(I know these titles are getting a little bit ridiculous, but there are a couple of steps to this third part and I figured I’d break it down into bite-sized chunks.)
The last two posts talked about online options for finding newspapers. You’ve got the “bigger” websites such as Newspapers.com, but there are also smaller, lesser-known projects out there to discover as well. Now, once you’ve exhausted every online resource you have been able to discover, what then?
I know this might come as a shock to some, but it isn’t all online. I know it seems like it is, because so much is! But it’s not. So, what do you do when you’ve discovered that there are no online options for what you are hoping to find in terms of newspapers. You have to jump in to what I refer to as “two-step” research. The first step is to determine if and where an offline record exists, and most of this first step can be done online or from home with some phone calls. The second step is determining how best to access those offline newspapers.
The first step of this I also call the “pre-research.” If you’ve listened to any of my lectures, I use this phrase a lot. It is the research you have to do to be able to do the research. Make sense? Clear as mud? Well, let’s clear it up. I have a perfect example. I conduct a lot of research in Bowling Green, Wood County, Ohio. That’s where I was born. Many generations of my ancestors lived in Wood county since at least the 1840s. Newspapers from Wood County are only slightly digitized and available online. The main newspaper for Bowling Green is not. So, what’s a researcher to do.
My first stop when looking for any newspaper in the United States is Chronicling America’s “US Newspaper Directory, 1690-Present.” The Library of Congress has put together this directory of newspapers published in the United States since 1690. The best part is that it tells you what newspapers existed for a time and place, AND how to access them.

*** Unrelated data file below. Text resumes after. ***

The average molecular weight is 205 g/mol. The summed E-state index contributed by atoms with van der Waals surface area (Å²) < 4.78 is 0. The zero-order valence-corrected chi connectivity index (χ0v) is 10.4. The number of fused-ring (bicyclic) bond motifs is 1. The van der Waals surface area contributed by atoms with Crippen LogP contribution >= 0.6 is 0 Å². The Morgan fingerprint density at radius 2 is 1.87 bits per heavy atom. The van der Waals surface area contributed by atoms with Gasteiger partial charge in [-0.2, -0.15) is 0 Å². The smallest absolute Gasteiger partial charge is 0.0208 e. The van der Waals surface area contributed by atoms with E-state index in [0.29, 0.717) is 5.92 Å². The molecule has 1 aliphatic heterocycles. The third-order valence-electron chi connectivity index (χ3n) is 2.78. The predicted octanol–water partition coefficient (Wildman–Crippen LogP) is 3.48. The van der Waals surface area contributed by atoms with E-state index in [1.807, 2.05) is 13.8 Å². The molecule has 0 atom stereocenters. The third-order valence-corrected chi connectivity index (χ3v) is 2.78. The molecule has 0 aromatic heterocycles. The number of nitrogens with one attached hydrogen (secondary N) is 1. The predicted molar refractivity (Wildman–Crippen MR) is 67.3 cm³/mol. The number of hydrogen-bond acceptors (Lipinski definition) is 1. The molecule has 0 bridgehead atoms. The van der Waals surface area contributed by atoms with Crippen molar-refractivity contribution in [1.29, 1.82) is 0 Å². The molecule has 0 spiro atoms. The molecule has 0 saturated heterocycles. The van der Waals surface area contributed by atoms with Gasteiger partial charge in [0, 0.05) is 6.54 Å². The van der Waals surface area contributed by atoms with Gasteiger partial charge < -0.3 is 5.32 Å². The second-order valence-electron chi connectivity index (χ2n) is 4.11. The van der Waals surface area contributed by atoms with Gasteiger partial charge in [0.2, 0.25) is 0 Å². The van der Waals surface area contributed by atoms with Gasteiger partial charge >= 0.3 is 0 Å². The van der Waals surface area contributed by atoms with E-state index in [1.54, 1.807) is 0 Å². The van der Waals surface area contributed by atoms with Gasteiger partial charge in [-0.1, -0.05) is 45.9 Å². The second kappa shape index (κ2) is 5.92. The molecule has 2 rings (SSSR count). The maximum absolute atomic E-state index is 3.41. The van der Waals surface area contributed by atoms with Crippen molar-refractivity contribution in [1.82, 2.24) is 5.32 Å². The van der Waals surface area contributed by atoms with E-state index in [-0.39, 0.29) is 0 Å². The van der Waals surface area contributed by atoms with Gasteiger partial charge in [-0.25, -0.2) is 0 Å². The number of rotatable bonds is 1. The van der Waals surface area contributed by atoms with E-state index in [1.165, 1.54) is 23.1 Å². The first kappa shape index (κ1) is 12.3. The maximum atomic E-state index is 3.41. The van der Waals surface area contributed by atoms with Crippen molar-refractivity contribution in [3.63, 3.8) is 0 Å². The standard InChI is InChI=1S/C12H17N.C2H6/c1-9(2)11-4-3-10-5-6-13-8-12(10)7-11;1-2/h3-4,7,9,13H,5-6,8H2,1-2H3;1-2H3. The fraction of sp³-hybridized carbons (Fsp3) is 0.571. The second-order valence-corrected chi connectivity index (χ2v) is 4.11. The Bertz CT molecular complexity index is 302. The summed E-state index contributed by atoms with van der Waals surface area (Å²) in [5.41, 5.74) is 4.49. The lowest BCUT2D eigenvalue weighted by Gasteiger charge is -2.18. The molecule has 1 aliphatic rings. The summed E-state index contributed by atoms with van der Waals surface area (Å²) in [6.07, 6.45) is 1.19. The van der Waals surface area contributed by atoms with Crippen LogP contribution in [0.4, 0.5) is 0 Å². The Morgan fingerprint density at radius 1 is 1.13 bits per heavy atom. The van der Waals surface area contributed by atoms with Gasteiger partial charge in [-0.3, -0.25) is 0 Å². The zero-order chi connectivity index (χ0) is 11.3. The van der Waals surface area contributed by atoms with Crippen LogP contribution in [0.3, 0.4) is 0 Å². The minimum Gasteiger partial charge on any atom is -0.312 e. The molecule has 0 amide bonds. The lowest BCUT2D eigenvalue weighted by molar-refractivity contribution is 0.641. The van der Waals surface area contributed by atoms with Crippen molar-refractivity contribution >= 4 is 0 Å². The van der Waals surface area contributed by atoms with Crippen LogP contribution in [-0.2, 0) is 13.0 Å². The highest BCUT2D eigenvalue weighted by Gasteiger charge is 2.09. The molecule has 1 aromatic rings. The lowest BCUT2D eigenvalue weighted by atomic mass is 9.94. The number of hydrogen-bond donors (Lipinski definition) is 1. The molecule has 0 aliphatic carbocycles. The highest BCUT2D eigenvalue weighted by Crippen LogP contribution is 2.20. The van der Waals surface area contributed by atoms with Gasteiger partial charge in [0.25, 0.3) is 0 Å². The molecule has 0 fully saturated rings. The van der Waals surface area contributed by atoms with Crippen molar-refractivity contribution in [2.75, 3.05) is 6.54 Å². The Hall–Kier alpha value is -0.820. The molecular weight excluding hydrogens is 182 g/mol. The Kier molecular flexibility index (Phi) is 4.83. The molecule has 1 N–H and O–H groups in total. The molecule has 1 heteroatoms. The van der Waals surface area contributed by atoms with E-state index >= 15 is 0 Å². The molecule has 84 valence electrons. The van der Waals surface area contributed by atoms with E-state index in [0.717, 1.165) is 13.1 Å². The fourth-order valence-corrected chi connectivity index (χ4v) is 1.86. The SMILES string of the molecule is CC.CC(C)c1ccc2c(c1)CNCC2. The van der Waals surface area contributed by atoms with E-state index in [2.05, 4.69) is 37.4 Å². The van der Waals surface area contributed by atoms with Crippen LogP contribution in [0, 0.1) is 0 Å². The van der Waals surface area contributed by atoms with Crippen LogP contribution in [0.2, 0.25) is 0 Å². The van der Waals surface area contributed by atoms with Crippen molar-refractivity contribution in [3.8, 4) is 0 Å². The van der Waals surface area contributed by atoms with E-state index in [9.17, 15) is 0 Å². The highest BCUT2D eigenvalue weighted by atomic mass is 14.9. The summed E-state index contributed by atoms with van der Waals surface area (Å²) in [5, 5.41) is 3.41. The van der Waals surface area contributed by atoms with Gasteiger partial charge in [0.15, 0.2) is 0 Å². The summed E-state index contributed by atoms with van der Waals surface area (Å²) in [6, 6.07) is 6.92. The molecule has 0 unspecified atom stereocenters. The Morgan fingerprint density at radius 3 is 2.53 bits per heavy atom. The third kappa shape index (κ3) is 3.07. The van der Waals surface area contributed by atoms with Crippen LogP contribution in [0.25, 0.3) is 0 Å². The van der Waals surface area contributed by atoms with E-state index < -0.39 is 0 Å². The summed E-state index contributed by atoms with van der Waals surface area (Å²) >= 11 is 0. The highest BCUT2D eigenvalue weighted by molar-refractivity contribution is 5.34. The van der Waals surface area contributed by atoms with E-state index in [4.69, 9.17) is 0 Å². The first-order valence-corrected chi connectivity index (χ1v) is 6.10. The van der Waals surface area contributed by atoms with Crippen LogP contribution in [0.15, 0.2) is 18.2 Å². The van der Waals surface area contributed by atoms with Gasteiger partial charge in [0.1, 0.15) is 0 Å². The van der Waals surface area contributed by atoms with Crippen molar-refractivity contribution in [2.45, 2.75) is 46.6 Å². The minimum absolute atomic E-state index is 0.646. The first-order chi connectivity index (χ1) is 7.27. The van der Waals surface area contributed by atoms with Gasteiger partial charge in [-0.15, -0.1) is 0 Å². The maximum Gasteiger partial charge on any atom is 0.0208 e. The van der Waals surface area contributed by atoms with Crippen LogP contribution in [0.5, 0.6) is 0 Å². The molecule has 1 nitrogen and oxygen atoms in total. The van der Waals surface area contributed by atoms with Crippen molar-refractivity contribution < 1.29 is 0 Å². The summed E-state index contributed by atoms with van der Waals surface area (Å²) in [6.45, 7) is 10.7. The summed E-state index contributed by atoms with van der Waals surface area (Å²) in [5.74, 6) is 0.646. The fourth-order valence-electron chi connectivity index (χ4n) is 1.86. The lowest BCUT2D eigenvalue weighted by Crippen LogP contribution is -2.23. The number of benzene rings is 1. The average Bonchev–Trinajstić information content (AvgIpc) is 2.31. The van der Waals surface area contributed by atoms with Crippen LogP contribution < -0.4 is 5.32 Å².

Selecting Wood County, Ohio shows that there are 104 titles in Wood County. The one I most want to access is the Daily Sentinel-Tribune (in red below).
Clicking on that link provides you with a nice informative screen about that particular newspaper, including when it was published and preceding and succeeding titles.
If there were a digitized version at Chronicling America, there would be a calendar view of available issues in the large white space to the right of the catalog entry. In this case, there is not. If you want to see other titled in that city, county, or state, there is a button for that. However, the most valuable button on this catalog is the “Libraries that Have It” link at the top. I issue a word of caution, however. This particular entry does not list the Wood County District Public Library in Bowling Green, which I know for a fact holds the entire run on microfilm. I’ve spent countless hours there going through the films.
My point here is to not stop looking… again. Just because the LOC doesn’t list a local library for a source for newspapers, do not stop looking. ALWAYS, ALWAYS check that local public library for the possibility that they hold the records you are looking for.
If I hadn’t already known that the WCDPL holds those microfilms, I may have stopped there and assumed that the newspapers did not exist anywhere. Which is not unreasonable. Newspapers were not printed on acid-free paper and stored in temperature and humidity-controlled rooms until sometimes it was too late.
Do you see what I mean by “pre-research”? You have to research where the sources are before you can access them. Next up, how to best to access the newspapers that are not online.